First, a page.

I am always satisfied when I am connected to my listeners. The expectations from the audience was to get entertained and I think I did a good job. It is always great to come online and sing for your listeners and connect to them on a personal level. Because when you go to the concerts, we don’t get a chance to mix around with our listeners. Social media has enabled that for us to connect directly with our fans and listeners. Yes, it was great and I look forward to many more such performances.
On which grounds did you decide to organize a paid online concert and what sorts of preparation are required?
As you all know that we also have to look after our sustenance and every artist needs finances to implement new ideas, to run the kitchen and to bear day to day expenses. Apart from all the free performances and appearances I have been doing over the last 2-3 months, I decided to announce a ticketed concert, which by the way, has been sold out. The preparation is immense because when someone pays for your live online concert, their focus is going to be on the sound, the kind of audio and video you are streaming. Why would someone pay for what we do on Facebook Live? So to make it premium, we had to bring in a lot of equipment and great technologies in place. We have put together a great show. I hope that when people will watch the show, they will realize what kind of hard work has gone behind that.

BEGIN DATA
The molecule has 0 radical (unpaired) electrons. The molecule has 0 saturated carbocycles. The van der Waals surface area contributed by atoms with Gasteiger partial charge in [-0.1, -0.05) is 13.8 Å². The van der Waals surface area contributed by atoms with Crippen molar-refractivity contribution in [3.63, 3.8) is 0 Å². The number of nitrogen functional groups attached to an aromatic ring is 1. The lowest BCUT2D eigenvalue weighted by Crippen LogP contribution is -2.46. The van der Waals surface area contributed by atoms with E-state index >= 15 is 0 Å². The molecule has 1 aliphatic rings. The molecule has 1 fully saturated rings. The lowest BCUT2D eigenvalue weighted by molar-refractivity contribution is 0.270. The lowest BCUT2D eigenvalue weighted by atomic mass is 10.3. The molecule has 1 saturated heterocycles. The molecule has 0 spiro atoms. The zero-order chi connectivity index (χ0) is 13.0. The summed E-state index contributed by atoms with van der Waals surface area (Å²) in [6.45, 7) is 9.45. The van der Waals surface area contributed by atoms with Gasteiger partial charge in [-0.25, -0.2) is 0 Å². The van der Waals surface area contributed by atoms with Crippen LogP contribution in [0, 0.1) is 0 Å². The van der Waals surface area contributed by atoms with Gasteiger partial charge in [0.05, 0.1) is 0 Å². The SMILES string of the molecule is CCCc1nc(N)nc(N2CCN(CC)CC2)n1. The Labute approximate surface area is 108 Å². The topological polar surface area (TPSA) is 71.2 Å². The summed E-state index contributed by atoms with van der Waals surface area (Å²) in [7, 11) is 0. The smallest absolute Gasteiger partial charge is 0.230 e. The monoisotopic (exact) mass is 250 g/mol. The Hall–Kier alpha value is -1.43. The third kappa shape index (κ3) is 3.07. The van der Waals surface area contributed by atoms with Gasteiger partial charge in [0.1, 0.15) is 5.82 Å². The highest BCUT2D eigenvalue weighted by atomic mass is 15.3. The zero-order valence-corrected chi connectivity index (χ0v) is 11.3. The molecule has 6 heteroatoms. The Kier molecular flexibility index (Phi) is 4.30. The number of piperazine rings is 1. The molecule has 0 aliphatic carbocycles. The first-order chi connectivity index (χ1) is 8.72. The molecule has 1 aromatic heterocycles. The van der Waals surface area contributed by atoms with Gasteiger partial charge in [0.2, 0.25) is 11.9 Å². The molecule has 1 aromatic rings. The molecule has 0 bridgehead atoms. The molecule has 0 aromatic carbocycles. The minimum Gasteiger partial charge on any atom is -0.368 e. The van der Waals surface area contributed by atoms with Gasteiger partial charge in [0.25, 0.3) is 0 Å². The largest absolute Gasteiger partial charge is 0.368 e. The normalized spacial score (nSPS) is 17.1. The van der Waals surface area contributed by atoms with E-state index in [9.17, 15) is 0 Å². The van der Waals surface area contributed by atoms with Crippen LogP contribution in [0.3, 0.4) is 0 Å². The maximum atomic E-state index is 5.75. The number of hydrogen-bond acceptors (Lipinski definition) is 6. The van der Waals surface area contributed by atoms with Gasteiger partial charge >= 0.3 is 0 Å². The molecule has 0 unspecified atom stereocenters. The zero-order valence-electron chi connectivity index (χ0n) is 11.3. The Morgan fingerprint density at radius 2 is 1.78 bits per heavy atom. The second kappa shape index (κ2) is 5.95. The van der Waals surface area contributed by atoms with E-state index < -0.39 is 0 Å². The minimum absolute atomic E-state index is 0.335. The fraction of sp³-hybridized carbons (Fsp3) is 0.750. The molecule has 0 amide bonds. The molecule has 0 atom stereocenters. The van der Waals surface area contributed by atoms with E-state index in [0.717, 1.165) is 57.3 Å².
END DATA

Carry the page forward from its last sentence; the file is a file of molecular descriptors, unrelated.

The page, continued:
What can the audience expect from “Jazbaat” this Saturday 27 June?
The audience can expect a great technically executed show with lots of great compositions by myself and some amazing Ghazals by the legends. It is going to be a mixture of my own compositions and some hits by artists like Jagjit Ji [Jagjit Singh]. They can also expect the highest quality of audio one can expect in live stream. We are trying to achieve something beyond what people have been experiencing in live streams. So “Jazbaat” is going to be a great musical, emotional (as “Jazbaat” means emotions) and one of the best technically executed shows.
Describe your fascination with Mehdi Hassan.
I am in awe of Mehdi Saab. For me, Ghazals means Mehdi Hassan, Ghazals singing means Mehdi Hassan, depth means Mehdi Hassan, music means Mehdi Hassan. He is a galaxy within which a lot of galaxies exist. I am short of words because for such a great artist, words fail to explain how great he is. And all I can say is that there cannot be another Mehdi Saab. There might be different kinds of great artists coming in but Mehdi Saab was and always will be the number one when it comes to Ghazal singing. And I am his biggest fan.
It has been reported that some singers are lip-synching in online concerts and the audience feels cheated. What are your reactions when you hear such statements? What can be done about it?